# Determine Interest Rates on Notes Receivable

## Different Documents as Resources for Data on Receivables

A receivable represents an amount loaned out, or a purchase extended to a customer on credit. It is payable on a specific date and usually earns interest from the date the transaction transpired through the date the amount becomes due. The due date is technically referred to as the maturity date.

An amount loaned may be described on the balance sheet statement as notes receivable. This would connote that the amount was distinctively granted as a regular loan. As such, the transaction is always accompanied by a promissory note (see image on your left), which states the principal amount, the date of granting, the maturity date, the term or duration of the loan and the applicable interest rate.

It is also important for a business to distinguish a receivable account as trade or non-trade in order to readily determine the aggregate amount of credit sales from those that are not. Most often, a purchase on credit is accompanied by a “Credit Sales Agreement” (see image on your right). This document embodies the principal amount and the terms, including the rate of interest often referred to as “annual percentage rate” (APR).

## Calculating the Amount of Interest

To illustrate how interest is calculated, we will use the following givens:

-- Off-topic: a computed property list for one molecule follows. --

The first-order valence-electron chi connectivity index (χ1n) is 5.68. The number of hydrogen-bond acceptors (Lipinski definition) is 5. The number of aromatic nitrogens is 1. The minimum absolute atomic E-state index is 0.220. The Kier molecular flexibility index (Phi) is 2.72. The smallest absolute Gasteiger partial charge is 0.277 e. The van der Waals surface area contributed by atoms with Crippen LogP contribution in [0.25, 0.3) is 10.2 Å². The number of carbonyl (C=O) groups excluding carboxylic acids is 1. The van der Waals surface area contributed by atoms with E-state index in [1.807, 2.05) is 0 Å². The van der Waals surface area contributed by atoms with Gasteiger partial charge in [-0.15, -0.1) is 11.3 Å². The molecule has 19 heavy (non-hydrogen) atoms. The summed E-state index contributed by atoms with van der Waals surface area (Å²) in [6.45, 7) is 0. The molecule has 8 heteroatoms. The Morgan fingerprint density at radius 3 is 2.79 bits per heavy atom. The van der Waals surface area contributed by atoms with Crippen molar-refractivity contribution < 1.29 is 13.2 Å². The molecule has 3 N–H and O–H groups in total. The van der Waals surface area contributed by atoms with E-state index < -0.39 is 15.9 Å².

*Date Released: May 15, 2011*

*Principal Amount - $20,000*

*Term: six (6) months or 180 days*

*Discount Interest Rate: 5% p.a.( see image for definition of discount interest)*

- To calculate the amount of interest due, we use the basic formula = Principal x Rate x Time or PRT.

Interest = $20,000 x 5% x 180/360

= $20,000 x .05 x 180/360

= $1,000 x 180/360

Interest = $500

Note: If the term of the loan is for less than a year, the standard procedure is to divide the interest by 360 days or 12 months, since the rate is stated on a per-year or per-annum basis.

- To calculate the net proceeds of the loan, we simply deduct the interest from the principal amount:

Net Proceeds = $20,000 - $500 = $19,500

## Transposing a Formula to Determine an Unknown

However, there will be instances that a borrower does not have the accompanying promissory note at hand. Yet he or she would like to know the interest rate used as the basis for calculating the net proceeds. Typically, the only information available is the net proceeds and the term of the loan.

In order to determine the interest rate on the note receivable, all one has to do is to perform the calculation by doing the opposite of the basic formula PRT. This simply means that if the mathematical operation was originally performed by way of multiplication, then do the opposite mathematical operation, which is division.

- The first step is to determine the principal amount. In this example, the formula “Net Proceeds = Principal - Interest” ($19,500 = P - $500) will be transposed as:

$19,500 + $500 = P

$20,000 = P or Principal